listen to a Dunnock recorded using RememBird (distance about 5m).
I made several sound recordings using the RememBird, which you can find and listen to on the RememBird recordings page. These are downloaded from the recorder with no post-processing done apart from lossless gain adjustment via the mp3 scale factor. Some of the recordings are compared with a midrange newcomer's starter recommendation of MKE300 and HiMD recorder. While the recordings of the latter generally have the edge, if you take one of my RememBird recordings and play it to someone who knows the species, they will be able to tell you what the bird is, and identify some of the species in the background too, and you can't really ask for more from an all-in-one mic and recorder! The results are far better than those from the Olympus VN-120PC digital voice recorder, using ADPCM compression. Bird recording is not part of the design brief for the Olympus, so there is no criticism that it makes a rotten job of it. Novices are sometimes attracted by the low cost and simplicity of operation of voice recorders. If you are in the market for simple, one-touch recorder then the RememBird is a very good way to go. It solves the need to use a suitable type of compression, and removes the AGC issue. Birdsong is so intermittent that no common AGC system so far copes properly with it.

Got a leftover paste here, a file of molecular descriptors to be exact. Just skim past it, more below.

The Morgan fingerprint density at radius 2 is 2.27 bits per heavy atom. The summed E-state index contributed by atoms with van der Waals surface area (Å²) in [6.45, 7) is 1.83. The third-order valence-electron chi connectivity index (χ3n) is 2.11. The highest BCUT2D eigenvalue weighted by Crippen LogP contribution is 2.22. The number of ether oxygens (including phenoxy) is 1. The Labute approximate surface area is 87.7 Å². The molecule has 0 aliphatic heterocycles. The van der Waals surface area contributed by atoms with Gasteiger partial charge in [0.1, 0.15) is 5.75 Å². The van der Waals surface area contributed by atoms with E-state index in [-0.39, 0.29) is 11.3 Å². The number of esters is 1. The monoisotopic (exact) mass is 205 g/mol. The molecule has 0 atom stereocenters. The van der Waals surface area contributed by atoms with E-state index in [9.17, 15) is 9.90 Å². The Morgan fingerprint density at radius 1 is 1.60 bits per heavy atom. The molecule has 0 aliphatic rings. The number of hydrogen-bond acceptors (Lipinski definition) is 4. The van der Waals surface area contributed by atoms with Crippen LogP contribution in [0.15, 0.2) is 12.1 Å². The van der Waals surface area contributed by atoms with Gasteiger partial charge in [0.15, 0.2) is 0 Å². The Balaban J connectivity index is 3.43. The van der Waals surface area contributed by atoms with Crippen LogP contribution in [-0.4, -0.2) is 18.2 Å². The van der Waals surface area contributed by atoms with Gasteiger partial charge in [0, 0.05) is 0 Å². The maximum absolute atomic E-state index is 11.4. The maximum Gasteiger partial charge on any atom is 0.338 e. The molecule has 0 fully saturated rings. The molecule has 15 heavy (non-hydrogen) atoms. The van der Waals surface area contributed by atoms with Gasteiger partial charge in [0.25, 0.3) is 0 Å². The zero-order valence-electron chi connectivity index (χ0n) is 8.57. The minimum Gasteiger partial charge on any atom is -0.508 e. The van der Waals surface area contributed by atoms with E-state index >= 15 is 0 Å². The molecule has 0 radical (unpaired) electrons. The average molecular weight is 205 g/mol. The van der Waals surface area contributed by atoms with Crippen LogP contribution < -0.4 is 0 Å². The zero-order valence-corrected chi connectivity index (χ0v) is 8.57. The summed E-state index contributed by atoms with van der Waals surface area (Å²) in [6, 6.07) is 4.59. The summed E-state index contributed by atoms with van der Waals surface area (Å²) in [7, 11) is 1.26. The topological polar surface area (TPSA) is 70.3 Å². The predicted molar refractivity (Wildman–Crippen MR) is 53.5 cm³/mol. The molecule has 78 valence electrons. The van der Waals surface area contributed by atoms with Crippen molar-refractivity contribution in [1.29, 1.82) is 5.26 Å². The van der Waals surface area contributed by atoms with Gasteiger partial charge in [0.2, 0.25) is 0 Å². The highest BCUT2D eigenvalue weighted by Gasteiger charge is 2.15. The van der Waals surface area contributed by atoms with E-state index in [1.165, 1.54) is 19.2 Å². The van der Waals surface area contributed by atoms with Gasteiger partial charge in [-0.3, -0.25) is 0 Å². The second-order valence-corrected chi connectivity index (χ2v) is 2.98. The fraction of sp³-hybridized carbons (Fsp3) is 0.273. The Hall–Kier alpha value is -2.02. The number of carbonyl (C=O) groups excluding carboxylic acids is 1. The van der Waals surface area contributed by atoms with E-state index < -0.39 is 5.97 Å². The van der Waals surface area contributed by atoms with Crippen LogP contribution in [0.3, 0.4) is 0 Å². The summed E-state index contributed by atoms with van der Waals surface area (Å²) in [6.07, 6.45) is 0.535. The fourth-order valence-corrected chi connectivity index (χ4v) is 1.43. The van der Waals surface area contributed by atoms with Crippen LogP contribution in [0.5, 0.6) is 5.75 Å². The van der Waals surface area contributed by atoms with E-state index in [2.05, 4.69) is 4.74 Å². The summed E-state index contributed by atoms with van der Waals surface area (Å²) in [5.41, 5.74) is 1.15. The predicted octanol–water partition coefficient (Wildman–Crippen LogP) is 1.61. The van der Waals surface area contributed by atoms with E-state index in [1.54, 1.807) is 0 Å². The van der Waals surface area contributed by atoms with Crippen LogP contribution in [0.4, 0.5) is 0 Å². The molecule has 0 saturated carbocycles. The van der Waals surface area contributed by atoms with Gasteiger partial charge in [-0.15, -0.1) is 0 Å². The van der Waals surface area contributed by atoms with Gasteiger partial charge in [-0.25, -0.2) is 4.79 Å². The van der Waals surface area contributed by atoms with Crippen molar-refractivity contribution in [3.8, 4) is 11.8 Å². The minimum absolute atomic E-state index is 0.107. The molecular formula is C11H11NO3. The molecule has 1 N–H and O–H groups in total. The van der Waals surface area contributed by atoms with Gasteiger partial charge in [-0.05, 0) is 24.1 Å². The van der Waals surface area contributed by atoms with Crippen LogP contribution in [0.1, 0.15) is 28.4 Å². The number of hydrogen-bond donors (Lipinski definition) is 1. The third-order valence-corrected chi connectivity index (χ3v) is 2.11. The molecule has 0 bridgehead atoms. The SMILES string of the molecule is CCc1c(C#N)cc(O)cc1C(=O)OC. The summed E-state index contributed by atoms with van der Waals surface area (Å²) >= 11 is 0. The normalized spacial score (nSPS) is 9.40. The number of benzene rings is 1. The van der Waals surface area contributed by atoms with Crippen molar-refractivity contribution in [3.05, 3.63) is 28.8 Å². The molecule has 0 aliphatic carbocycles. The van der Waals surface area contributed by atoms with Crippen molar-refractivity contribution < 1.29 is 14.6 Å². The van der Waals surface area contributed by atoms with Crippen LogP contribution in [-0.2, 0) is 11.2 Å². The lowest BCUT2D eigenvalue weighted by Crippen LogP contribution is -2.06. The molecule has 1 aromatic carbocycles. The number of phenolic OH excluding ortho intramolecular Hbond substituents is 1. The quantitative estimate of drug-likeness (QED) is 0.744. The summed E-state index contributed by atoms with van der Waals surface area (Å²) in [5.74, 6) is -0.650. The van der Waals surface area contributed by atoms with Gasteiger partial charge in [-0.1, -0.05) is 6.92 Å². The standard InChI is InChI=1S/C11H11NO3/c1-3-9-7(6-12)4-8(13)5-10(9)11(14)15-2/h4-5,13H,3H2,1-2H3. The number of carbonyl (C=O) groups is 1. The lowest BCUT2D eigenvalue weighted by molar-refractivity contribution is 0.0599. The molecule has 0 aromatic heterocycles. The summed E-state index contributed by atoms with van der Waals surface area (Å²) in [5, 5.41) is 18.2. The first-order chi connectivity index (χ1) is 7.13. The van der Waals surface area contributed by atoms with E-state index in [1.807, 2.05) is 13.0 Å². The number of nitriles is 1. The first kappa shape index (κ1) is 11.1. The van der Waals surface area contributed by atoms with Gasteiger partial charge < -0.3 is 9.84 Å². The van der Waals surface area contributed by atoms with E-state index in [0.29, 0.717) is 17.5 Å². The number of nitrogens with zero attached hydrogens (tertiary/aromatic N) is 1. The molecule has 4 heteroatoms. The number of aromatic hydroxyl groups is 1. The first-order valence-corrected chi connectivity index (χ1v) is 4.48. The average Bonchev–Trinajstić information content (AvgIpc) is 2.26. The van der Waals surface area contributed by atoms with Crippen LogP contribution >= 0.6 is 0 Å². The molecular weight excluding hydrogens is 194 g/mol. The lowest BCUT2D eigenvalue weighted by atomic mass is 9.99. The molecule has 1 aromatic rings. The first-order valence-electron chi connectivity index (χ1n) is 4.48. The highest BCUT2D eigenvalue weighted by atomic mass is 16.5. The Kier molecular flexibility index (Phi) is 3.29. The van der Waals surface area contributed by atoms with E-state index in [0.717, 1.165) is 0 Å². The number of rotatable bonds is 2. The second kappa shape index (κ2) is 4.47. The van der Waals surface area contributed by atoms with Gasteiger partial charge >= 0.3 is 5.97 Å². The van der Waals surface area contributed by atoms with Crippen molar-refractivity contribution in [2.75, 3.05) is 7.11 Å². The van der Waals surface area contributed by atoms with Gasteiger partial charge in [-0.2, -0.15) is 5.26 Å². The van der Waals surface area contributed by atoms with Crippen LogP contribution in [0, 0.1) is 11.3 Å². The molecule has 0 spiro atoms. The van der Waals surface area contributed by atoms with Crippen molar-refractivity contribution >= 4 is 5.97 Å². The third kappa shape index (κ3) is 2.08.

My main issue in the field was wind. Comparing the BBC weather forecasts with my results I would estimate wind blast starts to get annoying above about 5-8mph. As a product aimed at birders, I would have liked the option of a 250Hz high-pass filter to minimise wind blast, particularly in windy British coastal locations. You need to monitor your recordings in the field using the RememBird earpiece, so you can shield the mic or try and turn it out of the wind if possible - once wind blast is in your recording, you can't get rid of it by filtering. The mp3 compression seems to make high-pass wind-blast filtering even less effective than on a straight PCM recording. I did experiment with a Rycote mini-windjammer but it was hard to get an effective air seal because the earpiece plug comes out close to the mic.
The RememBird-X is a version of the recorder without the internal microphone - you can connect an external mic to the recorder via an adaptor to the earphone socket. This allows you to connect your choice of mic to the device in place of the front (bird recording) microphone, leave the note-taking mic in place. RememBird presents plug-in-power to the mic input, so a microphone that will work powered from a minidisc recorder may also work with RememBird. The Sennheiser MKE300 works well with this product, and the higher-output ME66/K6 would probably be an even better match - the latter is popular with WSRS members looking at recent Sound Magazine tracks.